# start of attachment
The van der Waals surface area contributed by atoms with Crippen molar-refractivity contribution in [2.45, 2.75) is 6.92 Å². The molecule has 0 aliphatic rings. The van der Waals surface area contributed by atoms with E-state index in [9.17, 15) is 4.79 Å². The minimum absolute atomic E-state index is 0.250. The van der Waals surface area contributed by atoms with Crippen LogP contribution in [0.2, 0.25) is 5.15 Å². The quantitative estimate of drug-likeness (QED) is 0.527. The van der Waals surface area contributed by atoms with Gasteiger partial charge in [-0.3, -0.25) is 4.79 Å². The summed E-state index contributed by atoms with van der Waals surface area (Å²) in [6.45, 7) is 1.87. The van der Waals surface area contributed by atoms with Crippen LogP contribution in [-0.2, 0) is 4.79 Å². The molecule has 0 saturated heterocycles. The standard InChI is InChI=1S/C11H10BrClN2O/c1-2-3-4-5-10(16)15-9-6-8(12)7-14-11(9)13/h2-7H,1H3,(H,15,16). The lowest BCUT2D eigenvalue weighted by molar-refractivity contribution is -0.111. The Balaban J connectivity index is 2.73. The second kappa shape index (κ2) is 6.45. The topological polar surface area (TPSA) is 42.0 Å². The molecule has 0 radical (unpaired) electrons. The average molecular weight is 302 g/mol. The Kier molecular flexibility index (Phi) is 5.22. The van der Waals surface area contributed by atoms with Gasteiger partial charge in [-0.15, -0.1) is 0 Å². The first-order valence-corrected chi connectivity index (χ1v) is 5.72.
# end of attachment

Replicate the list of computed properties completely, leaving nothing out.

The van der Waals surface area contributed by atoms with Crippen molar-refractivity contribution in [2.45, 2.75) is 6.92 Å². The molecule has 0 aliphatic rings. The van der Waals surface area contributed by atoms with E-state index in [9.17, 15) is 4.79 Å². The minimum absolute atomic E-state index is 0.250. The van der Waals surface area contributed by atoms with Crippen LogP contribution in [0.2, 0.25) is 5.15 Å². The quantitative estimate of drug-likeness (QED) is 0.527. The van der Waals surface area contributed by atoms with Gasteiger partial charge in [-0.3, -0.25) is 4.79 Å². The summed E-state index contributed by atoms with van der Waals surface area (Å²) in [6.45, 7) is 1.87. The van der Waals surface area contributed by atoms with Crippen LogP contribution in [-0.2, 0) is 4.79 Å². The molecule has 0 saturated heterocycles. The standard InChI is InChI=1S/C11H10BrClN2O/c1-2-3-4-5-10(16)15-9-6-8(12)7-14-11(9)13/h2-7H,1H3,(H,15,16). The lowest BCUT2D eigenvalue weighted by molar-refractivity contribution is -0.111. The Balaban J connectivity index is 2.73. The second kappa shape index (κ2) is 6.45. The topological polar surface area (TPSA) is 42.0 Å². The molecule has 0 radical (unpaired) electrons. The average molecular weight is 302 g/mol. The Kier molecular flexibility index (Phi) is 5.22. The van der Waals surface area contributed by atoms with Gasteiger partial charge in [-0.15, -0.1) is 0 Å². The first-order valence-corrected chi connectivity index (χ1v) is 5.72.